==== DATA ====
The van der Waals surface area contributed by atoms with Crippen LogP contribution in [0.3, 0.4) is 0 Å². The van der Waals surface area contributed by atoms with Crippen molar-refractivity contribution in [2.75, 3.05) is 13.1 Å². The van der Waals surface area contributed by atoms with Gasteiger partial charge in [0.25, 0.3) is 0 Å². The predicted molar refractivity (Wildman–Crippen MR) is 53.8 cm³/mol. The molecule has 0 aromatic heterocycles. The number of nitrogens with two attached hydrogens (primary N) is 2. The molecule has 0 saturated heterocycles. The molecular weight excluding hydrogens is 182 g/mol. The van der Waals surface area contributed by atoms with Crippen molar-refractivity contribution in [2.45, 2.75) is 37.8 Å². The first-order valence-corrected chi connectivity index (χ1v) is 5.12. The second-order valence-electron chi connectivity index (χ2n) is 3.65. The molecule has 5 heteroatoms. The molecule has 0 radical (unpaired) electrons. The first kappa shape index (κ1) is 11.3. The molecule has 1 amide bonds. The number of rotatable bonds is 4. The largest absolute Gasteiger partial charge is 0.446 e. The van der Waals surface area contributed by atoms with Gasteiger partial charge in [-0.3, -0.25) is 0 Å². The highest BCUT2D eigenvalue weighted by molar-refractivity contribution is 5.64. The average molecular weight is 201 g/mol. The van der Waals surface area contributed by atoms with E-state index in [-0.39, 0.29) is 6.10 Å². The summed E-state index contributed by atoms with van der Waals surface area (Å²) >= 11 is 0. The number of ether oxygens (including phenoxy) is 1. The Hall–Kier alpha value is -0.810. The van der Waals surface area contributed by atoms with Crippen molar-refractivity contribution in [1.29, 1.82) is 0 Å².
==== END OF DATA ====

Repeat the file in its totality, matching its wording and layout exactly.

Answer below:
The van der Waals surface area contributed by atoms with Crippen LogP contribution in [0.3, 0.4) is 0 Å². The van der Waals surface area contributed by atoms with Crippen molar-refractivity contribution in [2.75, 3.05) is 13.1 Å². The van der Waals surface area contributed by atoms with Gasteiger partial charge in [0.25, 0.3) is 0 Å². The predicted molar refractivity (Wildman–Crippen MR) is 53.8 cm³/mol. The molecule has 0 aromatic heterocycles. The number of nitrogens with two attached hydrogens (primary N) is 2. The molecule has 0 saturated heterocycles. The molecular weight excluding hydrogens is 182 g/mol. The van der Waals surface area contributed by atoms with Crippen molar-refractivity contribution in [2.45, 2.75) is 37.8 Å². The first-order valence-corrected chi connectivity index (χ1v) is 5.12. The second-order valence-electron chi connectivity index (χ2n) is 3.65. The molecule has 5 heteroatoms. The molecule has 0 radical (unpaired) electrons. The first kappa shape index (κ1) is 11.3. The molecule has 1 amide bonds. The number of rotatable bonds is 4. The largest absolute Gasteiger partial charge is 0.446 e. The van der Waals surface area contributed by atoms with Gasteiger partial charge in [-0.3, -0.25) is 0 Å². The highest BCUT2D eigenvalue weighted by molar-refractivity contribution is 5.64. The average molecular weight is 201 g/mol. The van der Waals surface area contributed by atoms with E-state index in [-0.39, 0.29) is 6.10 Å². The summed E-state index contributed by atoms with van der Waals surface area (Å²) >= 11 is 0. The number of ether oxygens (including phenoxy) is 1. The Hall–Kier alpha value is -0.810. The van der Waals surface area contributed by atoms with Crippen molar-refractivity contribution in [1.29, 1.82) is 0 Å².